The biological clock is, of course, synchronized with the brain. The light that our eyes catch helps maintain the cycle of day and night – which is why when you travel to a different time zone, your internal clock no longer matches the solar cycle, and it takes about a week to adapt. In everyday life, the worst enemy of the internal clock is bright artificial light at night, which literally disorients the body’s systems. Scientists have found that even regular e-book reading at night for several hours can cause poor sleep and make you feel worse the next day.
Fortunately, these effects can be minimized by using “light hygiene.” During the day, you should provide your eyes with a sufficient amount of bright light, but with the onset of dusk it is better to minimize its effects. This simple step will allow your circadian clock to synchronize with your natural daily cycle, which promotes healthy and sound sleep.
Future and forward-looking research
The longer scientists study circadian rhythms, the greater the chance that they will help develop effective techniques for bringing the state of sleep and wakefulness into harmony. Most of the research now focuses on the complex molecular mechanisms that regulate circadian rhythms: in particular, geneticists are analyzing the interaction of CRY1 with other “clock” proteins in the hope of understanding how mutations damage the biological clock. They’ve already figured out that the mutated protein stays in touch with its partners longer than it should, just like an insecure dancer in a more experienced group. A delay in the synchronization of this pair, like a chain reaction, causes a malfunction in the work of other systems, which are forced to adjust to the disturbed rhythm.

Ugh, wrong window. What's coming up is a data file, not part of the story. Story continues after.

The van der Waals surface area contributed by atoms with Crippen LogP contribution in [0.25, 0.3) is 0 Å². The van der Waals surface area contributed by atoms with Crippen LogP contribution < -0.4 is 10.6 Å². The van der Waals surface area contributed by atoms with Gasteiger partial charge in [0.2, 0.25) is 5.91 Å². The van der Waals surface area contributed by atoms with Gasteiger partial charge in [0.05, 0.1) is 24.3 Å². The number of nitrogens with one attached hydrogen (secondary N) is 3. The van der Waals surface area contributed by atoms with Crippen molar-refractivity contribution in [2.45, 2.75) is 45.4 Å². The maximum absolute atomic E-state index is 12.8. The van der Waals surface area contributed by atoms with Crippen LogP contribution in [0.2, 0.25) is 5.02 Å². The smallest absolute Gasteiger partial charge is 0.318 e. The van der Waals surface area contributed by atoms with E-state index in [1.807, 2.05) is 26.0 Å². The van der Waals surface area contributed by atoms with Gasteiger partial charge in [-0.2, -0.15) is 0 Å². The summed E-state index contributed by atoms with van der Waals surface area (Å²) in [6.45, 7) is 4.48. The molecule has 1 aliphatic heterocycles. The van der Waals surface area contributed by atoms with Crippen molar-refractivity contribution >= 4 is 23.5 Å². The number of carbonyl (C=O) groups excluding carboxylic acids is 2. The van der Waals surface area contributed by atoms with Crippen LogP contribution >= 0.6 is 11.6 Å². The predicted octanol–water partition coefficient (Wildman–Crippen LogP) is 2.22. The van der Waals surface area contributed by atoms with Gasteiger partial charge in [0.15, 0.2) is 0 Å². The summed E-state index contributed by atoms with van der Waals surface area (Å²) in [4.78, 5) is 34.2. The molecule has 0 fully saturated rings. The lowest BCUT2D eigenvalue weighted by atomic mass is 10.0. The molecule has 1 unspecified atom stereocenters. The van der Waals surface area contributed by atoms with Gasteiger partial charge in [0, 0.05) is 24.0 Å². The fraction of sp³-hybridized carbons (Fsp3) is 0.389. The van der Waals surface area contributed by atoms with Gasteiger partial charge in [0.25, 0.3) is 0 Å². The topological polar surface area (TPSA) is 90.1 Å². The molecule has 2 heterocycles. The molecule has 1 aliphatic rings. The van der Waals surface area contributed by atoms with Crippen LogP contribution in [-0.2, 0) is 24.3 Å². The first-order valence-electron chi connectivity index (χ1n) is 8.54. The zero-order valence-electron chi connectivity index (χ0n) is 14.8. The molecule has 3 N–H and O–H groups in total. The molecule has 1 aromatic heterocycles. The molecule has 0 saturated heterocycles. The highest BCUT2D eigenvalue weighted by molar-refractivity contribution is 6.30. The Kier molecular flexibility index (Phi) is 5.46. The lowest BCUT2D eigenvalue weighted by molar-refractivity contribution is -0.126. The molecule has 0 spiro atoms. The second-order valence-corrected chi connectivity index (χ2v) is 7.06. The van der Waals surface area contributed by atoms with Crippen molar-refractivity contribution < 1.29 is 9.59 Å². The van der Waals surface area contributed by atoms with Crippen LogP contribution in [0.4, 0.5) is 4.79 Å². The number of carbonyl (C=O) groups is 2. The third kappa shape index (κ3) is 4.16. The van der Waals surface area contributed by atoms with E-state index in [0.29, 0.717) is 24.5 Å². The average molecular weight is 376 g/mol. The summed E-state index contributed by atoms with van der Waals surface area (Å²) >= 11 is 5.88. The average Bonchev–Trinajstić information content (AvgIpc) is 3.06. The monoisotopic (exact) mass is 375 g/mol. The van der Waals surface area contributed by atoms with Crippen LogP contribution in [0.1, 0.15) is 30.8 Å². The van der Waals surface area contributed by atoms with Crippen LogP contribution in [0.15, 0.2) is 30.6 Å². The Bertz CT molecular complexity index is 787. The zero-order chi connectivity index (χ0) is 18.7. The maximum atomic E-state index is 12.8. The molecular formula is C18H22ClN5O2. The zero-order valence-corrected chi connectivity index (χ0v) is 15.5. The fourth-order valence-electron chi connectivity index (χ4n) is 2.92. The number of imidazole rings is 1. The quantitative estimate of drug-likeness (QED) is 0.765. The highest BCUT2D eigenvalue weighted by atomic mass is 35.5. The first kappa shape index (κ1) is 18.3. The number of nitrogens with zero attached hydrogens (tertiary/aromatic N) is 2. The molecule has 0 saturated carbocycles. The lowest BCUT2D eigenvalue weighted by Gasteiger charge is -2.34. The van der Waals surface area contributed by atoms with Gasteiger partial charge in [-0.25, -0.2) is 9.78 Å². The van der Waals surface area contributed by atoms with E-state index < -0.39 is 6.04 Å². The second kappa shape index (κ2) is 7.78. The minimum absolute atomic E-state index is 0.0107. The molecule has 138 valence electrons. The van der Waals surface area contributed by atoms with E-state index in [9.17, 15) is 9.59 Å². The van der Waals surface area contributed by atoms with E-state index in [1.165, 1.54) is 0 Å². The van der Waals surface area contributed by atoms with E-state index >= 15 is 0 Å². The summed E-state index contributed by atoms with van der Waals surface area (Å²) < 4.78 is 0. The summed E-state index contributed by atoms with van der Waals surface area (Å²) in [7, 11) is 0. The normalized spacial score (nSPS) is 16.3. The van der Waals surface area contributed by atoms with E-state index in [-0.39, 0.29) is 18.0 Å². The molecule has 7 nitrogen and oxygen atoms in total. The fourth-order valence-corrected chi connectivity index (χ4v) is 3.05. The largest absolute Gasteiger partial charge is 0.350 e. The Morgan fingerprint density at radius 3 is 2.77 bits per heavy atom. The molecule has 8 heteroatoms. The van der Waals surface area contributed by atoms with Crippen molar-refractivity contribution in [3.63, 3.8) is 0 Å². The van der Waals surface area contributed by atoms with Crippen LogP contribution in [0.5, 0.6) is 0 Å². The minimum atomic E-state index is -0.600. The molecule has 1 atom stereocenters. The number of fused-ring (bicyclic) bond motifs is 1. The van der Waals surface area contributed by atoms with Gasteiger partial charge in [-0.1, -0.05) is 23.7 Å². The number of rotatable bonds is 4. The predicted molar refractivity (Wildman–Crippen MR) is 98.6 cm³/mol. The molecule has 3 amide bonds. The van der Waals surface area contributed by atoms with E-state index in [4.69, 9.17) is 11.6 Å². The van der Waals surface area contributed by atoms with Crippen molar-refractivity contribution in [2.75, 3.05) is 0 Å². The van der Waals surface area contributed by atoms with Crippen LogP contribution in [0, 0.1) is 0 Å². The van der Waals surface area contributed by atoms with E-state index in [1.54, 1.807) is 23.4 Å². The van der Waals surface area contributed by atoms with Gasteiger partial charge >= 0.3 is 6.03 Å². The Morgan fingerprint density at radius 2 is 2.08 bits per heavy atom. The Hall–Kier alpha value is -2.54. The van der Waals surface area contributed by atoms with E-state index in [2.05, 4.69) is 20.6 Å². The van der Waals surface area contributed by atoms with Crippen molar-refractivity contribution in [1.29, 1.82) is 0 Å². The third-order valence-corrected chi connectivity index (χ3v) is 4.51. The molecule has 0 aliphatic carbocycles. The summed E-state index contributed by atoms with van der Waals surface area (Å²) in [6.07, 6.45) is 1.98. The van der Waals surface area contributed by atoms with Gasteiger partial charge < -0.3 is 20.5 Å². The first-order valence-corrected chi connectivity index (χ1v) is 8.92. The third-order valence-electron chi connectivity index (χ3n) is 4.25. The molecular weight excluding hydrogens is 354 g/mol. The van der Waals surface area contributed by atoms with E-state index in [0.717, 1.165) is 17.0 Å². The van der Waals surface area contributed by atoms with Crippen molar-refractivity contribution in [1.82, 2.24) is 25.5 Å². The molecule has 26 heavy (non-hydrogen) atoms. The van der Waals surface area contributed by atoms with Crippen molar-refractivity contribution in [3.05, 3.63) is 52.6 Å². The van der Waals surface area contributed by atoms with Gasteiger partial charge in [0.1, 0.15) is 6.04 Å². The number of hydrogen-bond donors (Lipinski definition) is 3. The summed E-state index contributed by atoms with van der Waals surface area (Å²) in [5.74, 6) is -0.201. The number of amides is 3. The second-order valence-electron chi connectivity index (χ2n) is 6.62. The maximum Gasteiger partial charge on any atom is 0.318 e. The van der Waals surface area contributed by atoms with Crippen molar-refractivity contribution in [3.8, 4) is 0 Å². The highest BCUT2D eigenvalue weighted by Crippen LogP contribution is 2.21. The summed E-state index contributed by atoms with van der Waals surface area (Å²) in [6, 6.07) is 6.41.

Given the complex and still not fully understood nature of the bioclock, it can be confidently asserted that many other genes affect circadian rhythms. This is good news, since in this case even people with a disrupted genome can be helped by pharmacology, maximizing the beneficial effect and minimizing the negative effects of drugs on the body as a whole. This is the trouble with modern drugs that raise blood pressure or lower cholesterol levels – for each beneficial effect, there are a dozen unpleasant side effects.
Perhaps, in the near future, even special gadgets will appear that will be able to monitor the state of a person’s rhythms in real time and warn about a downed mode in advance. This may sound like another overly optimistic forecast, but in reality, almost all the prerequisites for creating such devices have already been met. Now the scientific community is only looking for convenient biomarkers, the content of which in the blood will clearly reflect the state of circadian rhythms.